Years ago, China’s sprawling network of street-noodle vendors began utilising the curious new commerce features of an app called WeChat. A willingness to embrace change signifies the innovative spirit that pulses through modern China. From those polystyrene bowls of late-night fry up all the way to billion-dollar-plus bike loan schemes a now near necessity in the lives of many Chinese, there is no shortage of inspiring innovation coming from the Middle Kingdom.

China’s rich history spans 5,000 years. Yet few periods have seen the velocity at which China has evolved as these 4 decades past. In a little over a generation Chinese consumers have seen mass urban migration, internationalisation, globalisation, a fast-track to modernity, the effects of a one child policy and steady episodes of cultural upheaval and redirection. Moulded by constant flux, the resultant consumer class is not only unfazed by change but expects and embraces it.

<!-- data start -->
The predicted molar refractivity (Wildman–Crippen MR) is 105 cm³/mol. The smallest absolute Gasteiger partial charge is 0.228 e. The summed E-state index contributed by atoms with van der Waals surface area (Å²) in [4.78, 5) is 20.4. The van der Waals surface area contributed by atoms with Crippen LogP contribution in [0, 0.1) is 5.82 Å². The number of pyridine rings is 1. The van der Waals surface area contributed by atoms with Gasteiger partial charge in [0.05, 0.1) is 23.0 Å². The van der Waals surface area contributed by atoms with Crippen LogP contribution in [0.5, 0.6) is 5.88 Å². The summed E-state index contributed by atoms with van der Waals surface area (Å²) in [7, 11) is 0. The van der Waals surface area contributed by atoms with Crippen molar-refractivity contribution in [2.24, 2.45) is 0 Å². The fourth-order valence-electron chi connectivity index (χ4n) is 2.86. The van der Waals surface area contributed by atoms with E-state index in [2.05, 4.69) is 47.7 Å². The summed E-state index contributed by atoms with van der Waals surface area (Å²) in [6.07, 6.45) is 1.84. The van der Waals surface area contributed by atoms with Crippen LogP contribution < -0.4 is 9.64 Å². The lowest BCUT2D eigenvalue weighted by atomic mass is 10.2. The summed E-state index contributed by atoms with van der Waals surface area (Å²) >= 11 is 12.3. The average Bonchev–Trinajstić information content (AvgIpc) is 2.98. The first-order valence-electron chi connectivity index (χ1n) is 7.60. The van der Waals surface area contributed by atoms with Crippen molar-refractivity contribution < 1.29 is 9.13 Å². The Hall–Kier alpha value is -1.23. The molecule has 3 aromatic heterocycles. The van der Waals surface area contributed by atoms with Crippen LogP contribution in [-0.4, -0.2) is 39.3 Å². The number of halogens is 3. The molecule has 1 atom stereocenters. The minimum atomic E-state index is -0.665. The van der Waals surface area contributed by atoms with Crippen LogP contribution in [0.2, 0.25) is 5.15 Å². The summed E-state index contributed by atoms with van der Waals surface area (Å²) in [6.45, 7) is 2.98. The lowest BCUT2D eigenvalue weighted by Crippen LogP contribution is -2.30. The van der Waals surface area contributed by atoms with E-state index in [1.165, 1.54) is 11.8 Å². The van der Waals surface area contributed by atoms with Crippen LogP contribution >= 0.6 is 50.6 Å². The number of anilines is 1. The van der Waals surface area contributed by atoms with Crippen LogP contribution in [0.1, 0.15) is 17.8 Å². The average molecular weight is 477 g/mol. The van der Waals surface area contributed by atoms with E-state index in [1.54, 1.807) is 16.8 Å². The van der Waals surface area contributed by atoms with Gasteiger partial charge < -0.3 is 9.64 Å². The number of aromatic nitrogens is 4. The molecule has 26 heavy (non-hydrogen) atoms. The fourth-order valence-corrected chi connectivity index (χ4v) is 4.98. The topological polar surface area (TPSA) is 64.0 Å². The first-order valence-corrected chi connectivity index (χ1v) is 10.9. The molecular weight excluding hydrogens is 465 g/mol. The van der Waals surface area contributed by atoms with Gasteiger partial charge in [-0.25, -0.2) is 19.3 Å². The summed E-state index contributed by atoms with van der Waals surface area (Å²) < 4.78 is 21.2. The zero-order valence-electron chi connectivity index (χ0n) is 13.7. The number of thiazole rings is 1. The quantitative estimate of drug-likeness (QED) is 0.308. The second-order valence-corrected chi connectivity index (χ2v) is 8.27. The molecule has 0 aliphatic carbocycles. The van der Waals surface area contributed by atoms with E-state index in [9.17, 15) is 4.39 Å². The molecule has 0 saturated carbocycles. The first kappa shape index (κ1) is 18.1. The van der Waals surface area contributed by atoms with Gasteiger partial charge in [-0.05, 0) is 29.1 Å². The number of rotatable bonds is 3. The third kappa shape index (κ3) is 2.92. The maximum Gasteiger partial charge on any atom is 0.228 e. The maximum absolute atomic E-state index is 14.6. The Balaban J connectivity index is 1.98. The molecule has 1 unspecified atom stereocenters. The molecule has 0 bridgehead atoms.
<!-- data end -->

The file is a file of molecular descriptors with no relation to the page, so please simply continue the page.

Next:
WeChat payment is one example. The seamless purchase of goods, services and content that can be integrated almost anywhere online and offline has opened the door for infinite new ways to buy and consume things. Similarly, live streamingvirtual reality and augmented reality from innovators like Alibaba has merged with ecommerce.

Yet innovation in China spans far beyond the well-known smartphone apps and ecommerce platforms. China Skinny is seeing it across every piece of the marketing mix. From packaging to pricing models, brands are localising best practice from overseas, and some even innovating in a way that is native to China.

One of the more interesting pricing models is subscription-based. Whilst we are yet to see any game changers like the Dollar Shave Club, burgeoning niches are constantly developing.  Each initiative helps lock in consumers who are well known for their promiscuity.